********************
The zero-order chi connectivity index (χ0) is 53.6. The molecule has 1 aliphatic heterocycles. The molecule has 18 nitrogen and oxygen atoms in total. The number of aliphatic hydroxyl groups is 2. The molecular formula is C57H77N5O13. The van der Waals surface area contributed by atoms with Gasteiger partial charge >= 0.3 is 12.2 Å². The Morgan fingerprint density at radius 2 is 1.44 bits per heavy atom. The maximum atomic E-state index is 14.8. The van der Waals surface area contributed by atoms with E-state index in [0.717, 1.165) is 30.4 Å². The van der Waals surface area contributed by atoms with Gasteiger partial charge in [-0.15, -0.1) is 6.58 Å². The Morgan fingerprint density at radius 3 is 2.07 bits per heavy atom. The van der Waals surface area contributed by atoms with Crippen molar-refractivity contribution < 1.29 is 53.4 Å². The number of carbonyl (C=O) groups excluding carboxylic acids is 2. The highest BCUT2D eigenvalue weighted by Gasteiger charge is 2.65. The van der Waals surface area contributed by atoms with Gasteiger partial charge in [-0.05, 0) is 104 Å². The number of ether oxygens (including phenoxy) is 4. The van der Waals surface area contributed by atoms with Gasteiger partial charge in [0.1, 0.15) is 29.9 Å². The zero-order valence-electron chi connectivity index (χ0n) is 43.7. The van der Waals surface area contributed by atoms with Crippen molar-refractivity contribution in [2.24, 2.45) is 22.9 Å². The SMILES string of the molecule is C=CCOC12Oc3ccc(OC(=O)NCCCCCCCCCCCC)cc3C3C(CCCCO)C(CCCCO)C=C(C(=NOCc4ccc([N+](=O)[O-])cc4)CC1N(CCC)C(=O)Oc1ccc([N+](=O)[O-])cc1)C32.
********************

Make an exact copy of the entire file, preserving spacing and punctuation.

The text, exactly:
The zero-order chi connectivity index (χ0) is 53.6. The molecule has 1 aliphatic heterocycles. The molecule has 18 nitrogen and oxygen atoms in total. The number of aliphatic hydroxyl groups is 2. The molecular formula is C57H77N5O13. The van der Waals surface area contributed by atoms with Gasteiger partial charge >= 0.3 is 12.2 Å². The Morgan fingerprint density at radius 2 is 1.44 bits per heavy atom. The maximum atomic E-state index is 14.8. The van der Waals surface area contributed by atoms with E-state index in [0.717, 1.165) is 30.4 Å². The van der Waals surface area contributed by atoms with Gasteiger partial charge in [-0.15, -0.1) is 6.58 Å². The Morgan fingerprint density at radius 3 is 2.07 bits per heavy atom. The van der Waals surface area contributed by atoms with Crippen molar-refractivity contribution < 1.29 is 53.4 Å². The number of carbonyl (C=O) groups excluding carboxylic acids is 2. The highest BCUT2D eigenvalue weighted by Gasteiger charge is 2.65. The van der Waals surface area contributed by atoms with Gasteiger partial charge in [-0.05, 0) is 104 Å². The number of ether oxygens (including phenoxy) is 4. The van der Waals surface area contributed by atoms with Gasteiger partial charge in [0.1, 0.15) is 29.9 Å². The zero-order valence-electron chi connectivity index (χ0n) is 43.7. The van der Waals surface area contributed by atoms with Crippen molar-refractivity contribution in [2.24, 2.45) is 22.9 Å². The SMILES string of the molecule is C=CCOC12Oc3ccc(OC(=O)NCCCCCCCCCCCC)cc3C3C(CCCCO)C(CCCCO)C=C(C(=NOCc4ccc([N+](=O)[O-])cc4)CC1N(CCC)C(=O)Oc1ccc([N+](=O)[O-])cc1)C32.